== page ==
Tuesday, February 25, 2014
As it turns out, girls often define themselves by the differences between themselves and their sister or sisters. There is often a lifelong tug of war between competition and closeness. Sisters compete for parents' time, attention, and financial support. Each sister tries to carve out her own identity within the family. If an older sister is seen by the family as the "smart" one, a younger sister might seek to differentiate herself by assuming a different identity.
Birth order plays a role in the relationship between sisters. Tannen found this even between twin sisters, where there is still a focus on who arrived on the scene first. Older sisters may be called on to help with the care, supervision, homework and responsibility for a younger sister by parents, and later be resented by a younger sister for treating them as a parent treats a child. Younger sisters may be babied and protected. Adult sisters sometimes have trouble renegotiating childhood roles. For example, ideally it would be best for an older sister to build a mutually respectful relationship, and not try to know more or be the boss all their lives.
As Tannen and her researchers studied conversations between sisters, they found something she labeled "sister speak" where sisters can develop their own unique conversational flow and share the telling of stories. Because sisters usually share a common history, they can have conversational shorthand that they understand but others might not completely get.
Alignment in the family is important. If one sister is seen as "closer" to mom or dad, it can cause other sisters to feel left out. As a structural family therapist, I often want parents to be more aware of having as many good kids as they have children, and not joining in an alliance with one child, or playing favorites.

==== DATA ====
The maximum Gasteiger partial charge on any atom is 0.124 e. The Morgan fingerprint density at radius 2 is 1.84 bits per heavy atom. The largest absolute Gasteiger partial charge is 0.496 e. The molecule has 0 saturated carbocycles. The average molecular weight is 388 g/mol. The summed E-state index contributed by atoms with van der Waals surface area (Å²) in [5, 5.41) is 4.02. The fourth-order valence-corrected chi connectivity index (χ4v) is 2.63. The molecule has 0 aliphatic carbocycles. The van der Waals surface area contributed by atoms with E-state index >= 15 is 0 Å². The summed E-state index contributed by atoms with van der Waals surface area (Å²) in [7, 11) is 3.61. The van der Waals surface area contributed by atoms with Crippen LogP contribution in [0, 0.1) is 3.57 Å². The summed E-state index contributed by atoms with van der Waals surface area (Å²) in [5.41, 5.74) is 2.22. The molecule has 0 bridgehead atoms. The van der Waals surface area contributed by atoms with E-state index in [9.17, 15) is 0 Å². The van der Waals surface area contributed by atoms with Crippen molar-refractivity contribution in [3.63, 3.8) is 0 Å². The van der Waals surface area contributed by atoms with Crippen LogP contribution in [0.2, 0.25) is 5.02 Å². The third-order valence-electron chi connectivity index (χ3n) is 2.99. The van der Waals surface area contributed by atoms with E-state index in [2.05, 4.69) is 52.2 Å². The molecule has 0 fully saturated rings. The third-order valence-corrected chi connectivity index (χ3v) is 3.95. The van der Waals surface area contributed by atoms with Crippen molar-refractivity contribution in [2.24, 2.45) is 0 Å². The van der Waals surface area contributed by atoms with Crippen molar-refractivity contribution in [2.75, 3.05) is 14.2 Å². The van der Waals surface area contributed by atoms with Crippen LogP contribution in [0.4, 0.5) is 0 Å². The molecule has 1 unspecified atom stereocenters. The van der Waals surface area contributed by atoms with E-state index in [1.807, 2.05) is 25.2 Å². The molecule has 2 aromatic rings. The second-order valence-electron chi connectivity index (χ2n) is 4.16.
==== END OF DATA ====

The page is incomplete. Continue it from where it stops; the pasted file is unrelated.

As adults, resentments can be exacerbated by one sister living closer to aging parents and assuming a larger or solo role in managing parents' increasing needs. Some adult sisters opt out and leave caring for aging parents, by default, to another sister. Some mothers add to sister conflict by over-praising one sister or her children.
Your sister might represent the path you did not take in life. Acceptance, tolerance, and mutual respect can help soothe differences. So can lowering your expectations about your sister, and adding in other close female friends.
Sisters can be such different things to different women. It's wonderful when they are close emotionally, caring, supportive, and interested. Many women feel the loss of what they would have longed for if their sister is competitive, cold, disinterested or antagonistic. I have found women who feel sadness that their sister order got messed up.
Whether your sister is a strong ally or a stiff competitor, chances are she's one of the few people on the planet who knows your whole life story. The relationship between sisters, or the lack of it, helps to define us as women and as individuals.
Monday, February 17, 2014
After doing a year-long survey of the scholarly literature on marriage, including psychological research and commentary from sociologists, economists and historians, Finkel thinks that the average marriage is weaker, but that the best marriages now are better than ever. This means that for one group of married couples, satisfaction is lower and the divorce rate is higher. For the other group of marriages, they are stronger and provide more satisfaction and personal well-being to both partners than in past generations. Apparently, with marriage, it's all or nothing.